# New Foundations is consistent

In 1937, Quine proposed a set theory called “New Foundations”, and since 2010, Randall Holmes has claimed to have a proof of its consistency.
In this repository, we use the interactive theorem prover Lean to verify the difficult part of his proof, thus proving that New Foundations is indeed consistent.
The proof is now complete, and the theorem statements can be found in `ConNF/Model/Result.lean`

(source, docs).

See our website for more information, the documentation of our Lean code, and the deformalisation paper that translates the Lean definitions into English. You can also read the blueprint that contains a human-readable version of the proof following the Lean code, with links to the formalisations of each statement.

To run our code locally, install elan, clone the repository, and run the following command in a terminal in the repository’s root directory.

```
lake exe cache get
```

The code can then be viewed in an editor such as Visual Studio Code, or compiled directly from the command-line using `lake build`

.

## Objective

It is known that New Foundations is consistent if and only if a theory called Tangled Type Theory (TTT) is consistent (see theorem 1 here). We have formally constructed a model of TTT in Lean, thus proving (on paper) that New Foundations is consistent, or in short, Con(NF). We are working from various versions of the paper proof by Holmes:

but many alterations and additions have been made to make the proof compatible with Lean’s type theory.

This project depends on mathlib, the community mathematical library written in Lean. This allows us to use familiar results about things like cardinals and groups without having to prove them ourselves.

Every definition and theorem in mathlib and this project have been checked by Lean’s trusted kernel, which computationally verifies that the proofs we have constructed are indeed correct. However, Lean cannot check that the statements of the definitions and theorems match their intended English equivalents, so when drawing conclusions from the code in this project, translation to and from English must be done with care.

## Tangled type theory

TTT is a many-sorted set theory with equality “=” and the membership relation “∈”. The sorts are indexed by a limit ordinal λ, and elements of λ are called type indices. A formula “x = y” is well-formed if x and y have the same type, and a formula “x ∈ y” is well-formed if x has any type less than y.

One of the axioms of tangled type theory is extensionality, which stipulates that a set of type α is uniquely determined by its elements of *any* type β < α.
This is strange: for example, if two sets of type α differ, they have different type β elements for *every* β < α.
This property makes it difficult to construct models of TTT.

## Strategy

Our construction of the model uses the following rough strategy.

### Construction of the base type

Let λ be a limit ordinal, κ > λ be a regular ordinal, and μ > κ be a strong limit cardinal with cofinality at least κ.
Sets of size less than κ are called *small*.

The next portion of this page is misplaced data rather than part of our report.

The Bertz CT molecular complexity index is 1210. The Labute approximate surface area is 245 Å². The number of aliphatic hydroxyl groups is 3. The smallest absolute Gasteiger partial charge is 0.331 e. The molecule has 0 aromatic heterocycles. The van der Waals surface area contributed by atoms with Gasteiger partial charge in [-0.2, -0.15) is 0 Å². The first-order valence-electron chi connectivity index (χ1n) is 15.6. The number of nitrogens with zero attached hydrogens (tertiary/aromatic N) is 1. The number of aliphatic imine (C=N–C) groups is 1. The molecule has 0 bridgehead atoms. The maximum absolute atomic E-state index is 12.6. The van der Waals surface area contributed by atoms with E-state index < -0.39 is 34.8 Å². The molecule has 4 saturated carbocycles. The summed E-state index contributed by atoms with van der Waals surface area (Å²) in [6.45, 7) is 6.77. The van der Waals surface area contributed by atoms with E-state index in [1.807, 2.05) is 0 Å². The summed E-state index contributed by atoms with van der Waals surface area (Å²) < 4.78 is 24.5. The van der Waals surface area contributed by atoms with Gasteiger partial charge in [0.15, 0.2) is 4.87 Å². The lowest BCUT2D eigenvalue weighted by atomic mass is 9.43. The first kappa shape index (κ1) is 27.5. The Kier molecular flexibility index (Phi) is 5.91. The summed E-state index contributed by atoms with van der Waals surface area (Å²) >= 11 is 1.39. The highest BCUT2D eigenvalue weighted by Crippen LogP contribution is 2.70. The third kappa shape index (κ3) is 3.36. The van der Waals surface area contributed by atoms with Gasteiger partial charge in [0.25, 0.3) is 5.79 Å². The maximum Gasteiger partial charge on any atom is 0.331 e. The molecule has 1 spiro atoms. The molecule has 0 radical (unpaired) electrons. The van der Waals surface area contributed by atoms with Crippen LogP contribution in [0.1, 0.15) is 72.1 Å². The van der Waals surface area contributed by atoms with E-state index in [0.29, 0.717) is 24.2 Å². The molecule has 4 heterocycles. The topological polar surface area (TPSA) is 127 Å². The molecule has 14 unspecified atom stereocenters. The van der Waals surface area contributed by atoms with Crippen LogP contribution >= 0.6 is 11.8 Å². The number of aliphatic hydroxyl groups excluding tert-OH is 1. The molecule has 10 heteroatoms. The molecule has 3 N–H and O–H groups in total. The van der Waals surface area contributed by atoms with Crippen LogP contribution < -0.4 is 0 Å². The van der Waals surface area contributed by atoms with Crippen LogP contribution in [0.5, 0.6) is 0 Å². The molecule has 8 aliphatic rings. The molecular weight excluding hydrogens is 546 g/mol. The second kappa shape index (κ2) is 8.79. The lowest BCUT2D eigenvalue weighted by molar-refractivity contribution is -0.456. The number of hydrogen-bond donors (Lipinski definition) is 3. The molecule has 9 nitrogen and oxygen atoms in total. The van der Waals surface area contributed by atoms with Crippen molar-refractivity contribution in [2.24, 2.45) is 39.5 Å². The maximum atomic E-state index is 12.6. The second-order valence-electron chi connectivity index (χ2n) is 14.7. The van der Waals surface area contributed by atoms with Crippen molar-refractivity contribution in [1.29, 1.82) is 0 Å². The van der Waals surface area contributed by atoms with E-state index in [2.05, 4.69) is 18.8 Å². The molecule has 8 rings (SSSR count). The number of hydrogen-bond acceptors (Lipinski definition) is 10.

We first construct an auxiliary type at level -1, called the *base type*, below all types that will eventually become part of the model.
Elements of this type are called atoms (although they are not atoms in the ZFU or NFU sense, for instance).
There are μ atoms, partitioned into *litters* of size κ.

### Constructing each type

At each type level α, we will produce a collection of model elements for our intended model of TTT, which we will sometimes call *t-sets*.
We also produce a group of permutations, called *allowable permutations*, which act on the t-sets.
The membership relation is preserved under the action of allowable permutations.
Each t-set is stipulated to have a *support* under the action of allowable permutations; this is a small set of objects called *addresses*, such that whenever an allowable permutation fixes all elements of a support, it also fixes the t-set.

Each t-set at level α will be given a preferred extension of some type β < α, and we can recover from a t-set’s elements which extension it prefers. The extensions of such a t-set in other lower types can be deduced from its β-extension. This allows us to satisfy TTT’s extensionality axiom.

### Controlling the size of each type

Each type α can only be constructed under the assumption that all types β < α are of size exactly μ (among other hypotheses). It is easy to prove that the collection of t-sets at level α has cardinality at least μ, so we need to show that there are at most μ elements of this set. We do this by showing that there are not that many fundamentally different descriptions of tangles under the action of allowable permutations. This requires the freedom of action theorem, which is a technical lemma that allows us to construct allowable permutations. The main result of this section is here.

### Finishing the induction

We can then run the above process recursively to produce the types of tangles at all type levels α. This is an easy step to perform in set theory, but requires a lot of work in type theory because of the interconnectedness of the various inductive hypotheses we need. We then check that our construction indeed produces a model of TTT by checking that it satisfies a finite axiomatisation of the theory. We have chosen to convert Hailperin’s finite axiomatisation of NF’s comprehension scheme into a finite axiomatisation of TTT, which we present in our results file. Note, however, that this choice is arbitrary, and any other finite axiomatisation can be easily proven with the infrastructure already in place.